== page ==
Writer falls for his fictional creation in smart, funny 'Ruby Sparks'
There's always a Pygmalion factor involved in the creative process. What author doesn't fall in love with his or her characters now and then? Imagine Margaret Mitchell grinning fondly at each of Rhett Butler's caustic wisecracks, or Anne Rice sighing over Lestat's every erotic bite.
But suppose an author was so profoundly in love with his fictive heroine that she emerged as a flesh and blood person in the midst of his real life? Such is the miracle—and the dilemma—at the heart of Ruby Sparks, the offbeat, savvy and charming new romantic comedy from directors Jonathan Dayton and Valerie Faris (Little Miss Sunshine).
The screenplay was written by actress and playwright Zoe Kazan (granddaughter of Elia; her parents Nicholas Kazan and Robin Swicord are both screenwriters), who also co-stars in the film. The legendary Billy Wilder once advised an obscure young actor named Billy Bob Thornton that if you want a good part in Hollywood, you'd better write it yourself, advice Kazan has taken to heart.
Novelist Calvin Weir-Fields (Paul Dano) was a publishing phenomenon at 19, when his first novel became a runaway bestseller, defined a generation and became required reading on every college campus in America. Ten years later, he lives in a modern, split-level home in L.A., publishes occasional short stories, and still appears at literary events before his adoring fans. But he's also suffering a severe case of writer's block.
Romantically unattached, and burned from his last (and only) long-term relationship, Calvin starts fantasizing about his ultimate dream girl. When his shrink (a droll Elliott Gould) assigns him to write down one page of anything, however bad, Calvin writes about the girl he names Ruby Sparks. The more he writes about her background and the quirks of her personality, the more inspired he becomes; soon he's in the thick of a manuscript in which Ruby falls in love with a writer named Calvin.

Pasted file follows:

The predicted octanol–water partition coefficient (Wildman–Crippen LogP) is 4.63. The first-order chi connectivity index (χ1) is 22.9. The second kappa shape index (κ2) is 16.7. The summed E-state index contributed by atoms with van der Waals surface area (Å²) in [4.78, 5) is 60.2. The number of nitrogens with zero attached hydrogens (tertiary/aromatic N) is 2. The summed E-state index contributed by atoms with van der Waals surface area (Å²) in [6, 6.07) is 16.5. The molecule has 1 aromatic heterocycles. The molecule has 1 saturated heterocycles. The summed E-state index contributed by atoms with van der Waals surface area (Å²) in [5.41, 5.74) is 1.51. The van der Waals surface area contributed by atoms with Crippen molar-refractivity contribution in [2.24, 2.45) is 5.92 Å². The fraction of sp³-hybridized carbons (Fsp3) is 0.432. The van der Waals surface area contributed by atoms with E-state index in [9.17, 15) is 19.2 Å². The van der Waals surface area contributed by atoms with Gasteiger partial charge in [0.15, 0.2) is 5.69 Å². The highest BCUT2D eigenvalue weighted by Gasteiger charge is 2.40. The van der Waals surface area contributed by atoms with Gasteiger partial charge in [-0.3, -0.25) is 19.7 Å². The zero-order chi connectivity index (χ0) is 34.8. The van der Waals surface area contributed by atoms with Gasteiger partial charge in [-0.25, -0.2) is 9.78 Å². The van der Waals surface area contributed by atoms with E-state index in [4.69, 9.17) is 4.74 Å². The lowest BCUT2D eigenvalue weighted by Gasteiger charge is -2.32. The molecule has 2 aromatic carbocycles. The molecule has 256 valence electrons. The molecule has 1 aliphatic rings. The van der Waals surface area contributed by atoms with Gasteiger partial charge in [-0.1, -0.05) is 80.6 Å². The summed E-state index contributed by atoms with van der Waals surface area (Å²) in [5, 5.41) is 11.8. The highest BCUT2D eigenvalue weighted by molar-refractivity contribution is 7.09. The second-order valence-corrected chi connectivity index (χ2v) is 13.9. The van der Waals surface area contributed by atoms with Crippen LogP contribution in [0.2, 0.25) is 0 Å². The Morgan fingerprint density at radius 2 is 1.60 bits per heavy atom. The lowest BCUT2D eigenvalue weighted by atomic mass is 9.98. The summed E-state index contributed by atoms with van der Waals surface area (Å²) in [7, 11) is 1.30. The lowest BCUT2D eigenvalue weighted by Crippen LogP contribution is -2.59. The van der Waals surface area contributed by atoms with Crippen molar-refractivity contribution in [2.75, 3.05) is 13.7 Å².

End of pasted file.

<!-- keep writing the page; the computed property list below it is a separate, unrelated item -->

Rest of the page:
Imagine his shock when he wakes up one morning to find Ruby herself (Kazan) bustling about his house. Calvin is terrified, and his brother Harry (Chris Messina) naturally assumes he's mental, until they devise a way to "prove" Ruby is Calvin's creation—whatever Calvin types into the manuscript (that Ruby speaks French, for instance) immediately effects what Ruby says or does or feels. Harry begs "in the name of men everywhere," that Calvin not pass up this opportunity to get a woman to do whatever he wants. But Calvin loves Ruby just as she is and locks the manuscript away.
But a funny thing happens once Calvin stops writing her life; Ruby starts to get restless for a future, like anyone else. When she starts to complicate their idyllic relationship with needs and ideas of her own, Calvin finds he can't resist making a few tweaks to the manuscript.
As movies about writing go, this is no Wonder Boys. It doesn't offer the same edgy, comprehensive look at the way publishing, academia, and literary lionism conspire to create an industry that eats its young. But Ruby Sparks isn't really a movie about writing; it's about finding the balance of power in a relationship, and finding a place for love to root and flourish somewhere in the twilight zone between control and free will. In this respect, it's both inventive and achingly true, mining both comedy and pathos in scenes where Calvin desperately tries to manipulate Ruby's actions and feelings.
The film is well-paced, with Dayton and Faris making plenty of room for Kazan's characters to develop and grow on the audience. The actors are terrific, including Annette Bening and Antonio Banderas as Calvin's hippie mom and her woodworker boyfriend
(the cheerful chaos of their Big Sur home, with its vibrant colors and patterns and riotous plants, contrasts with the meticulous white cubist interiors of Calvin's house), and Steve Coogan as a predatory literary poseur. It does seem odd that modern young Calvin hammers away on a vintage Olympia manual typewriter.
It makes total filmic sense; the clattering keys and stack of pages are so much more dynamic and visceral than a laptop could ever be, but there ought to be some mention early on that Calvin is a technophobe. Otherwise, everything rings true in this wistful, playful romance.
★★★ (out of four)
With Paul Dano, Zoe Kazan, Chris Messina, and Annette Bening.
Written by Zoe Kazan. Directed by Jonathan Dayton and Valerie Faris. A Fox Searchlight release. Rated R. 104 minutes.
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